This week’s #EMchat guest is Colleen Sheehan, Senior VP at PointAcross Solutions. PointAcross Solutions blends communication technology and design to bridge the communication gap between video and email – all with an eye toward helping partner schools reach their recruitment, retention and revenue goals. This week’s chat focuses on customer service in the enrollment management space and we hope that you’ll join us Thursday night at 9PM EST!
We’ve reblogged one of their posts below that highlights communications with prospective and current students. You can read this post directly on PointAcross Solutions’ blog, along with all sorts of other great pieces.
One of the best sessions at the NACUBO Student Financial Services conference this week was a panel with three college students talking about communications, including their preferences and how college administrators can better reach their peers.
Here are three tips on how to reach students more effectively:
1. Email is the best way to reach students.
This has been debated over and over, with many surveys proclaiming email is still relevant and other findings saying email is ineffective. The fact remains most schools require students to check their student email accounts. To make your emails more effective, make sure you:
- Keep subject lines short, sweet and relevant
- Edit out fluff, keep action dates and links clear, and don't mix social updates and administrative responsibilities
- Include tutorials, where possible. Most schools say their phones ring off the hook when they send important emails, so offset some of these calls by helping students (and parents) self-serve more effectively
2. Selectively use Twitter, Facebook and text messaging.
Communicating with students via different channels has its pros and cons, and there’s no clear answer when it comes to whether you should be using these outlets or not. One college Bursar admitted his office has been on Twitter for years, yet with only 80 followers he knows he’s not reaching even 1% of the student body via Twitter.
The student panelists all said it’s fine to use these channels, but use them selectively. Use Facebook to push messages out, but make it clear you’re not trying to take over students’ social feeds. While Twitter may be a good way to push deadlines, dates and forms, don’t worry about tweeting multiple times a day or about pleasantries like “have a good weekend.” Keep it relevant and simple.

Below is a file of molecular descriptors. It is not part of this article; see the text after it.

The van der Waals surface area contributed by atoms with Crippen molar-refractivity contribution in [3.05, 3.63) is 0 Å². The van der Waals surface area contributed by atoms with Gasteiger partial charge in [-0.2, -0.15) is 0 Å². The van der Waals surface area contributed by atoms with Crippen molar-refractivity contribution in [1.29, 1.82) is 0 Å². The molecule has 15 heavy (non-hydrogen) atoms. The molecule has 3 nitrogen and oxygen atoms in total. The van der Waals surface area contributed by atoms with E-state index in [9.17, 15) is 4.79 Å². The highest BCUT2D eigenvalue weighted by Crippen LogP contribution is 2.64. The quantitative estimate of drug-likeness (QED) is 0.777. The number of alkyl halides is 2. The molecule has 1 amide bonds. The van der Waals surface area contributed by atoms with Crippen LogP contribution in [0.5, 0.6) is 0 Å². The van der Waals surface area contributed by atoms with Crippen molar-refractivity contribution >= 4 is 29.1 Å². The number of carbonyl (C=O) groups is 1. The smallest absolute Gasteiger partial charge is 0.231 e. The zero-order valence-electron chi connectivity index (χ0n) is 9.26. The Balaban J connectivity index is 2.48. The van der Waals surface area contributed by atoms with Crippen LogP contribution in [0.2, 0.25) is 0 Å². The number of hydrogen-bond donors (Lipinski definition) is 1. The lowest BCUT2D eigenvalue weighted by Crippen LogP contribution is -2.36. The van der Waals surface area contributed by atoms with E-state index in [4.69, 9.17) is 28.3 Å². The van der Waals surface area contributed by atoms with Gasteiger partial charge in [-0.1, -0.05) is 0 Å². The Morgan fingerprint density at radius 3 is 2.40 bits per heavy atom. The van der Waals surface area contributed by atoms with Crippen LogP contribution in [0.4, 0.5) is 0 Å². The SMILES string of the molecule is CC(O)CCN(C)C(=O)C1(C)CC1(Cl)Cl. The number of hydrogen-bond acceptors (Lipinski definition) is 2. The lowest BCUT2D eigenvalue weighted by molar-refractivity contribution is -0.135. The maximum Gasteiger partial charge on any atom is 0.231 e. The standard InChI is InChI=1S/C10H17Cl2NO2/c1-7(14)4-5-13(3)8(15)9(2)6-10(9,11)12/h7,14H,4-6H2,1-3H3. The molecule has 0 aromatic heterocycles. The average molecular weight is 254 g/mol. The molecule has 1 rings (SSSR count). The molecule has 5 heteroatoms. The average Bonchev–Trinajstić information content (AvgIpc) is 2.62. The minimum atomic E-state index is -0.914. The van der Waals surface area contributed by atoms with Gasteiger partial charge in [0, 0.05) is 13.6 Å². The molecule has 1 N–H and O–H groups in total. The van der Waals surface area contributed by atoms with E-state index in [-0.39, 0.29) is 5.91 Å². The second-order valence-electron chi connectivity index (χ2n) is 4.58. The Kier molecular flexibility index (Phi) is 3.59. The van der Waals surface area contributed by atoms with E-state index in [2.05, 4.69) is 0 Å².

As for text messaging from administrative offices, the students all agreed it had to be personal. “Don’t group text us,” they said, “but if we know it’s something directly related[to us], a text will get our attention.” That means more work on your end segmenting your lists and contacts, but the return will be higher.
3. Video tutorials are helpful, as long as they aren’t on YouTube.
The students loved the idea of audio-visual tutorials and said some of their schools were creating these for important processes. They all pointed to PowerPoint as helpful to students and parents alike to share screenshots and walk them through next-steps. However, there was a collective and strong caution against putting these tutorials on YouTube. Videos hosted on your site and embedded in email will help both students and parents complete the processes you want with fewer errors and distractions.
As your school looks to improve communications and create smooth processes related to Student Financial Services, take a cue directly from your target audience and keep these tips in mind. If you’d like to see how our schools are using eMessages to better meet the needs of parents and students, give us a call.